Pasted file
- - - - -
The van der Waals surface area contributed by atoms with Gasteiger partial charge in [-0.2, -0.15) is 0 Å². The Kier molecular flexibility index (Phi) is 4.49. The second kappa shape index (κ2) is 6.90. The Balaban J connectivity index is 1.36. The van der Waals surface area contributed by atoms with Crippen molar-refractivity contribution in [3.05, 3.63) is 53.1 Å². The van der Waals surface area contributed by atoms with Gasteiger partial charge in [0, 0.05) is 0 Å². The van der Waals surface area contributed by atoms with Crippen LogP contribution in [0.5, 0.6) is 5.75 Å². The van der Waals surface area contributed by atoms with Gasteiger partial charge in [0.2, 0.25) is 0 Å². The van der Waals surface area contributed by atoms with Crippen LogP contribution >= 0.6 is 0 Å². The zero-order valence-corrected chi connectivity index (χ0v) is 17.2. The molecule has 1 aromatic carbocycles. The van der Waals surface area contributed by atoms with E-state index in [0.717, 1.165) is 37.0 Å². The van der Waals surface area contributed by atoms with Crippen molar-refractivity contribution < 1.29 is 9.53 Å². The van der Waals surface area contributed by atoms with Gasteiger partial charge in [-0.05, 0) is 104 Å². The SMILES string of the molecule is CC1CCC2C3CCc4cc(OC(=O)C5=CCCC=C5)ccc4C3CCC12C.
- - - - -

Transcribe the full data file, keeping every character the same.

The van der Waals surface area contributed by atoms with Gasteiger partial charge in [-0.2, -0.15) is 0 Å². The Kier molecular flexibility index (Phi) is 4.49. The second kappa shape index (κ2) is 6.90. The Balaban J connectivity index is 1.36. The van der Waals surface area contributed by atoms with Crippen molar-refractivity contribution in [3.05, 3.63) is 53.1 Å². The van der Waals surface area contributed by atoms with Gasteiger partial charge in [0, 0.05) is 0 Å². The van der Waals surface area contributed by atoms with Crippen LogP contribution in [0.5, 0.6) is 5.75 Å². The van der Waals surface area contributed by atoms with Gasteiger partial charge in [0.2, 0.25) is 0 Å². The van der Waals surface area contributed by atoms with Crippen LogP contribution >= 0.6 is 0 Å². The zero-order valence-corrected chi connectivity index (χ0v) is 17.2. The molecule has 1 aromatic carbocycles. The van der Waals surface area contributed by atoms with E-state index in [0.717, 1.165) is 37.0 Å². The van der Waals surface area contributed by atoms with Crippen molar-refractivity contribution < 1.29 is 9.53 Å². The van der Waals surface area contributed by atoms with Gasteiger partial charge in [-0.05, 0) is 104 Å². The SMILES string of the molecule is CC1CCC2C3CCc4cc(OC(=O)C5=CCCC=C5)ccc4C3CCC12C.